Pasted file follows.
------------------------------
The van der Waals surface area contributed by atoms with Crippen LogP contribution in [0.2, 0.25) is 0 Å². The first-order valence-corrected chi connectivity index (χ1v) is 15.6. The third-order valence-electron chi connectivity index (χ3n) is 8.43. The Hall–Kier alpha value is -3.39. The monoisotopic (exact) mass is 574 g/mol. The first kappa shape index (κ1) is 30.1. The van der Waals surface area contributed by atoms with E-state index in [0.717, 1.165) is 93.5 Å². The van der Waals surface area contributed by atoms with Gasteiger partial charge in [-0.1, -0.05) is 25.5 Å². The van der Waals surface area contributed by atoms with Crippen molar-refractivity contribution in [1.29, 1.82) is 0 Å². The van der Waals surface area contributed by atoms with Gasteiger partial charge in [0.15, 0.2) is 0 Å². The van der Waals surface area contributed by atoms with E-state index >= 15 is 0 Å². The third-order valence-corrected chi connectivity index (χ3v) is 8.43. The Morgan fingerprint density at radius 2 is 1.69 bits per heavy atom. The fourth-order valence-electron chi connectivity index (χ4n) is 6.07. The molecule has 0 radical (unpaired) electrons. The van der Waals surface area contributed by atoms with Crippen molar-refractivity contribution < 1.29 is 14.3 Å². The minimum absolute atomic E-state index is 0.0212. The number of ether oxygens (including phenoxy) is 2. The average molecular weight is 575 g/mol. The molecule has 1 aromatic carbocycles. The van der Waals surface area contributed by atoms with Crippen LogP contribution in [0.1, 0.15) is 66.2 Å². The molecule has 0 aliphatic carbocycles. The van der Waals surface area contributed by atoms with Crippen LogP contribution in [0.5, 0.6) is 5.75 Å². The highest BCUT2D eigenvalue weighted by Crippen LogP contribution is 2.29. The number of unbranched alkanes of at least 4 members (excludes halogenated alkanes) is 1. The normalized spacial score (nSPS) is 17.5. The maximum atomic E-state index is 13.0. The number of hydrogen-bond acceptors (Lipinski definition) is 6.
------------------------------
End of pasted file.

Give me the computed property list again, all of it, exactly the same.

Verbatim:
The van der Waals surface area contributed by atoms with Crippen LogP contribution in [0.2, 0.25) is 0 Å². The first-order valence-corrected chi connectivity index (χ1v) is 15.6. The third-order valence-electron chi connectivity index (χ3n) is 8.43. The Hall–Kier alpha value is -3.39. The monoisotopic (exact) mass is 574 g/mol. The first kappa shape index (κ1) is 30.1. The van der Waals surface area contributed by atoms with E-state index in [0.717, 1.165) is 93.5 Å². The van der Waals surface area contributed by atoms with Gasteiger partial charge in [-0.1, -0.05) is 25.5 Å². The van der Waals surface area contributed by atoms with Crippen molar-refractivity contribution in [1.29, 1.82) is 0 Å². The van der Waals surface area contributed by atoms with Gasteiger partial charge in [0.15, 0.2) is 0 Å². The van der Waals surface area contributed by atoms with E-state index >= 15 is 0 Å². The third-order valence-corrected chi connectivity index (χ3v) is 8.43. The Morgan fingerprint density at radius 2 is 1.69 bits per heavy atom. The fourth-order valence-electron chi connectivity index (χ4n) is 6.07. The molecule has 0 radical (unpaired) electrons. The van der Waals surface area contributed by atoms with Crippen molar-refractivity contribution < 1.29 is 14.3 Å². The minimum absolute atomic E-state index is 0.0212. The number of ether oxygens (including phenoxy) is 2. The average molecular weight is 575 g/mol. The molecule has 1 aromatic carbocycles. The van der Waals surface area contributed by atoms with Crippen LogP contribution in [0.1, 0.15) is 66.2 Å². The molecule has 0 aliphatic carbocycles. The van der Waals surface area contributed by atoms with Crippen LogP contribution in [0.5, 0.6) is 5.75 Å². The highest BCUT2D eigenvalue weighted by Crippen LogP contribution is 2.29. The number of unbranched alkanes of at least 4 members (excludes halogenated alkanes) is 1. The normalized spacial score (nSPS) is 17.5. The maximum atomic E-state index is 13.0. The number of hydrogen-bond acceptors (Lipinski definition) is 6.